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In the question Why is UHF so much more popular than other frequencies for radio? the problem was supposed to be solved by applying basic physics, even though it was inspired by electrical engineering. I don't understand why the question was closed. What are the exact boundaries of engineering on Physics SE?

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    $\begingroup$ That question looks on the edge of on-topicness to me. Questions that ask "why was this set of tradeoffs chosen instead of this other one?" are not really our purview, but "what are the advantages of X vs Y?" often has a home here. The question is currently phrased closer to the former, but it can probably be rephrased to get closer to the latter (which is the actual core of the question). Feel free to edit it, and see what happens in the review queue. $\endgroup$ – Emilio Pisanty Feb 3 '16 at 12:43
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    $\begingroup$ Re boundaries: It's murky at best and you can follow all the conversations in that link about where the community may/may not draw the line. $\endgroup$ – tpg2114 Feb 3 '16 at 12:44
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    $\begingroup$ Related: meta.physics.stackexchange.com/q/6135, meta.physics.stackexchange.com/q/6501 and links therein $\endgroup$ – Kyle Kanos Feb 3 '16 at 12:44
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    $\begingroup$ I've voted to reopen this question. Sadly we seem to be seeing good questions closed by "the usual suspects" for no good reason. $\endgroup$ – John Duffield Feb 3 '16 at 13:21
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    $\begingroup$ Actually, @JohnDuffield, there are very good reasons to close questions, it is just that you disagree with those reasons. $\endgroup$ – Kyle Kanos Feb 3 '16 at 16:54
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    $\begingroup$ @Kyle Kanos : not always. The thing is, every time I see a good question that's been closed for no good reason. your name is in the list of people who voted to close it. $\endgroup$ – John Duffield Feb 4 '16 at 14:29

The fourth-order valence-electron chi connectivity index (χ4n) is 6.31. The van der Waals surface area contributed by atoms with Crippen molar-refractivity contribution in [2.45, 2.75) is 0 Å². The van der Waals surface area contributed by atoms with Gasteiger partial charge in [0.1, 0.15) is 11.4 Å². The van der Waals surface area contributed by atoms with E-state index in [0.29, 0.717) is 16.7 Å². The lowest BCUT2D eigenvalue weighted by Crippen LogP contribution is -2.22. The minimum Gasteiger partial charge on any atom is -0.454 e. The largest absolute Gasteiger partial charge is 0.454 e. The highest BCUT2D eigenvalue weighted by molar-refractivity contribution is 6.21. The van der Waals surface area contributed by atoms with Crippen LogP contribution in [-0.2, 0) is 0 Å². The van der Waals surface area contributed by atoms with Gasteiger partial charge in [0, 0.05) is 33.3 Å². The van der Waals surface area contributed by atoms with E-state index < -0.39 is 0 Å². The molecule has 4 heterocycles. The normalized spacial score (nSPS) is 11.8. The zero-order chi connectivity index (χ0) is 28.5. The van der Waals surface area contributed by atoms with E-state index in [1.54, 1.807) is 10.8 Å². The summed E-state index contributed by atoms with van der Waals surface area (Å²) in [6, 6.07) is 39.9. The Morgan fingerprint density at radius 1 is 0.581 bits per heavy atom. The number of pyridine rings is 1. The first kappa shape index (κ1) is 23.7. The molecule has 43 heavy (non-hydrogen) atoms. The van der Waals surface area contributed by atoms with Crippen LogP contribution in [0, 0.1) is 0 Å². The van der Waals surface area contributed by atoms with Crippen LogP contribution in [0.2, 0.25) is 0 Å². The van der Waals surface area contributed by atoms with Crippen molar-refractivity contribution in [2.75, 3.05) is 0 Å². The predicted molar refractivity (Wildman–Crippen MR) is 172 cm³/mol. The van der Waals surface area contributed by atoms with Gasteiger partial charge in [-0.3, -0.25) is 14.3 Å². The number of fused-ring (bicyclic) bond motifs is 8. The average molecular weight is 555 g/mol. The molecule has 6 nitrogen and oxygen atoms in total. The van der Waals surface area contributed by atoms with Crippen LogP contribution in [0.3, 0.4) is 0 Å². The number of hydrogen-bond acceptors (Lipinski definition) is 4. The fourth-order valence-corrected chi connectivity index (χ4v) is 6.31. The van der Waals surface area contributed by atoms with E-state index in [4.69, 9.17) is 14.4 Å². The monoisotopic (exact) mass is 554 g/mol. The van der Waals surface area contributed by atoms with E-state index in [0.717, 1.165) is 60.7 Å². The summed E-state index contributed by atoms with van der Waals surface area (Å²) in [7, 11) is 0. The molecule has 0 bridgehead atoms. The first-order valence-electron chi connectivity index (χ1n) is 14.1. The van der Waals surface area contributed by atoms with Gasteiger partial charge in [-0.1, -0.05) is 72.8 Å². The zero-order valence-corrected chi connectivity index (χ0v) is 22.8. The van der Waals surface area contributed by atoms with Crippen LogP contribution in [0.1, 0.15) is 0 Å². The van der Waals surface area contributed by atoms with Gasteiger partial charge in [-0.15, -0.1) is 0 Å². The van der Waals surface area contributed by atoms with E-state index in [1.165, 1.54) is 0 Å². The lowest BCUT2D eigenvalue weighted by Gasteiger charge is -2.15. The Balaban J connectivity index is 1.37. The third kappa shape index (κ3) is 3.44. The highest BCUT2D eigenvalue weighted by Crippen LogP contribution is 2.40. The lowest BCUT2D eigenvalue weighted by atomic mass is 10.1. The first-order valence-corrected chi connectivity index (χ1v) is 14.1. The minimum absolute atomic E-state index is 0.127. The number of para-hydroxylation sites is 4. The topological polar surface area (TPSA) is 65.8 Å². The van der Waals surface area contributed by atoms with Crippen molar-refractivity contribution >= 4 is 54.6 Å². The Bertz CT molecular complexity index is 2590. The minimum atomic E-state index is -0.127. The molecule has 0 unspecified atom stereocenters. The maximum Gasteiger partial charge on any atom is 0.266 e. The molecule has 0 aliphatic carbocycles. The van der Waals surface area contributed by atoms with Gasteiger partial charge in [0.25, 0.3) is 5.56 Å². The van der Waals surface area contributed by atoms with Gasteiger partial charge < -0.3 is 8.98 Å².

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    $\begingroup$ @JohnDuffield: Yes, there always are good reasons to close a question (topicality, broadness, etc); you (among others) just don't agree with the practice and policy of closing questions. And I have no problem admitting that I've participated in almost 9,000 close reviews, so I'm not sure the point you're making there. $\endgroup$ – Kyle Kanos Feb 4 '16 at 14:45
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The question is around the borderline between physics and engineering. I didn't vote to close, but neither am I dismayed it got closed.

If you revisit your answer you'll find it does not address any basic physics. You make points like:

  • a smaller antenna is able to transmit/receive the signals due to the low wavelength of such waves

  • operating using high frequency supports a greater bandwidth as compared to the low frequency operation

  • the noise levels are much reduced in this domain as compared to the other

all of which are perfectly true and good answers. However you don't explain the physical principles behind the three points. This type of answer is symptomatic of a question that is engineering rather than physics. Explaining the fundamental reasons for how the voltage induced in an aerial is related to the geometry and wavelength, why bandwidth can be increased at high frequencies and why noise levels are lower would expand the answer into an essay, so you are forced to give a general answer that will not satisfy any research physicists.

There is a broader issue of where the focus of this site should be, though whether this is the venue to debate the issue is questionable. The fact is that most of the prolific answerers are professional (ex-professional in my case) scientists whose interest is in fundamentals of physics.

Right now we are experiencing a flood of general and poor quality questions and the site is perceptibly moving away from the vision of an authoritative source of information on physics. On my own part this makes me less tolerant of questions that are very general, show little attempt at research or are poorly thought through. I can't speak for the other site members but I suspect my views are not unique.

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    $\begingroup$ if you intention is to get "an authoritative source of information on physics", you have a lot of work to do on some ( dozens , hundreds ? ) q/a that are merely not relevant for a great compilation of knowledge ... It's a well know issue with sites driven by free members ... $\endgroup$ – user46925 Feb 8 '16 at 14:34
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    $\begingroup$ @igael: the quality of the information on this site is far, far superior to any other physics site I've seen in the nearly 25 years I've been using the Internet (not including arxiv.org I suppose :-). There is dross on this site, but the downvotes and comments the dross attracts makes it very clear to budding young physicists which answers are good and which aren't. The site will never be perfect, but that shouldn't stop us striving to make it better. $\endgroup$ – John Rennie Feb 8 '16 at 17:10
  • $\begingroup$ I understand your opinion $\endgroup$ – user46925 Feb 8 '16 at 17:20

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